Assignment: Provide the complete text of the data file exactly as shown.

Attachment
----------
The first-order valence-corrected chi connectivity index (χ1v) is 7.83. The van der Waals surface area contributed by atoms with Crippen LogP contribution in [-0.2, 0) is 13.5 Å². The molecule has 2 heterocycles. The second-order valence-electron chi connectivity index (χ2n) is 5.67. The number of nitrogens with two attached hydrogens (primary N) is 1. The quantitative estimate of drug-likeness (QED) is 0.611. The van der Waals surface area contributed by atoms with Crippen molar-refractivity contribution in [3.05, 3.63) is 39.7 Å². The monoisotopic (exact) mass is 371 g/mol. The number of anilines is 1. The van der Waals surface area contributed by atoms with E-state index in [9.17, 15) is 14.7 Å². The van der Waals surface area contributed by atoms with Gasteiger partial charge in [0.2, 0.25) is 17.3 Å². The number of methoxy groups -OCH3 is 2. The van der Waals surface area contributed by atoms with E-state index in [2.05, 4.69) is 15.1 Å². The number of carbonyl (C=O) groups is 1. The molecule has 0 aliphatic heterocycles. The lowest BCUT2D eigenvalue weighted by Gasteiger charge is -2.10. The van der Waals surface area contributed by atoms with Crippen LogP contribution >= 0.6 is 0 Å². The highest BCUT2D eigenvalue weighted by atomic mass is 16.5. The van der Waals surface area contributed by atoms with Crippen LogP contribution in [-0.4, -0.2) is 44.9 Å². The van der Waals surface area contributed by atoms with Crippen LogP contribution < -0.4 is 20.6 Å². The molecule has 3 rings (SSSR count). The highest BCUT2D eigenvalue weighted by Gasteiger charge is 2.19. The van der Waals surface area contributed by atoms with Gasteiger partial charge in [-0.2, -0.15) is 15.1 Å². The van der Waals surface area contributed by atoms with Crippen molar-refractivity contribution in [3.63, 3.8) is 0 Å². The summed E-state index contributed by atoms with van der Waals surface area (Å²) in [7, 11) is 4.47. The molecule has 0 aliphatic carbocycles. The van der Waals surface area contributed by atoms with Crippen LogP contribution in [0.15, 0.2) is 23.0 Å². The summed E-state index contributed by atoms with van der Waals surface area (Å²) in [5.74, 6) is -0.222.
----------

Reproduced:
The first-order valence-corrected chi connectivity index (χ1v) is 7.83. The van der Waals surface area contributed by atoms with Crippen LogP contribution in [-0.2, 0) is 13.5 Å². The molecule has 2 heterocycles. The second-order valence-electron chi connectivity index (χ2n) is 5.67. The number of nitrogens with two attached hydrogens (primary N) is 1. The quantitative estimate of drug-likeness (QED) is 0.611. The van der Waals surface area contributed by atoms with Crippen molar-refractivity contribution in [3.05, 3.63) is 39.7 Å². The monoisotopic (exact) mass is 371 g/mol. The number of anilines is 1. The van der Waals surface area contributed by atoms with E-state index in [9.17, 15) is 14.7 Å². The van der Waals surface area contributed by atoms with Gasteiger partial charge in [0.2, 0.25) is 17.3 Å². The number of methoxy groups -OCH3 is 2. The van der Waals surface area contributed by atoms with E-state index in [2.05, 4.69) is 15.1 Å². The number of carbonyl (C=O) groups is 1. The molecule has 0 aliphatic heterocycles. The lowest BCUT2D eigenvalue weighted by Gasteiger charge is -2.10. The van der Waals surface area contributed by atoms with Crippen LogP contribution >= 0.6 is 0 Å². The highest BCUT2D eigenvalue weighted by atomic mass is 16.5. The van der Waals surface area contributed by atoms with Crippen LogP contribution in [-0.4, -0.2) is 44.9 Å². The van der Waals surface area contributed by atoms with Crippen LogP contribution < -0.4 is 20.6 Å². The molecule has 3 rings (SSSR count). The highest BCUT2D eigenvalue weighted by Gasteiger charge is 2.19. The van der Waals surface area contributed by atoms with Gasteiger partial charge in [-0.2, -0.15) is 15.1 Å². The van der Waals surface area contributed by atoms with Crippen molar-refractivity contribution in [3.63, 3.8) is 0 Å². The summed E-state index contributed by atoms with van der Waals surface area (Å²) in [7, 11) is 4.47. The molecule has 0 aliphatic carbocycles. The van der Waals surface area contributed by atoms with Crippen LogP contribution in [0.15, 0.2) is 23.0 Å². The summed E-state index contributed by atoms with van der Waals surface area (Å²) in [5.74, 6) is -0.222.